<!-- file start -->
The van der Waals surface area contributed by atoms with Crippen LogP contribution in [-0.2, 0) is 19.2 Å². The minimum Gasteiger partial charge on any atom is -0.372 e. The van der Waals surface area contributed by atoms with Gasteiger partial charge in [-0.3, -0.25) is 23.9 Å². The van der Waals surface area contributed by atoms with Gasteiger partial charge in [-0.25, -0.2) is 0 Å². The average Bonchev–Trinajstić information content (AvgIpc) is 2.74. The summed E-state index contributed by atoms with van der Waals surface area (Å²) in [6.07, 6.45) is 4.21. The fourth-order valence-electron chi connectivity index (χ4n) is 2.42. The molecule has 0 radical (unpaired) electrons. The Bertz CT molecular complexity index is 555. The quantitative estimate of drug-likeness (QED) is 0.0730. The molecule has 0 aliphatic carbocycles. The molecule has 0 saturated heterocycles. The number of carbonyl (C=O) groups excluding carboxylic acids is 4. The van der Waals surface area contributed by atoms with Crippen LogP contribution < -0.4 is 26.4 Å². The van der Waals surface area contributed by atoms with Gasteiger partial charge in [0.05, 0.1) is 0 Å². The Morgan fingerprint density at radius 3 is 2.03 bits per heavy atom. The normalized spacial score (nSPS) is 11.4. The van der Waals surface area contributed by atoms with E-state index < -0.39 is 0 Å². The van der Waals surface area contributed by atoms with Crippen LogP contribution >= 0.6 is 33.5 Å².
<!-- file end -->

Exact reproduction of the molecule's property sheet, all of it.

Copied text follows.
The van der Waals surface area contributed by atoms with Crippen LogP contribution in [-0.2, 0) is 19.2 Å². The minimum Gasteiger partial charge on any atom is -0.372 e. The van der Waals surface area contributed by atoms with Gasteiger partial charge in [-0.3, -0.25) is 23.9 Å². The van der Waals surface area contributed by atoms with Gasteiger partial charge in [-0.25, -0.2) is 0 Å². The average Bonchev–Trinajstić information content (AvgIpc) is 2.74. The summed E-state index contributed by atoms with van der Waals surface area (Å²) in [6.07, 6.45) is 4.21. The fourth-order valence-electron chi connectivity index (χ4n) is 2.42. The molecule has 0 radical (unpaired) electrons. The Bertz CT molecular complexity index is 555. The quantitative estimate of drug-likeness (QED) is 0.0730. The molecule has 0 aliphatic carbocycles. The molecule has 0 saturated heterocycles. The number of carbonyl (C=O) groups excluding carboxylic acids is 4. The van der Waals surface area contributed by atoms with Crippen LogP contribution < -0.4 is 26.4 Å². The van der Waals surface area contributed by atoms with Gasteiger partial charge in [0.05, 0.1) is 0 Å². The Morgan fingerprint density at radius 3 is 2.03 bits per heavy atom. The normalized spacial score (nSPS) is 11.4. The van der Waals surface area contributed by atoms with E-state index < -0.39 is 0 Å². The van der Waals surface area contributed by atoms with Crippen LogP contribution >= 0.6 is 33.5 Å².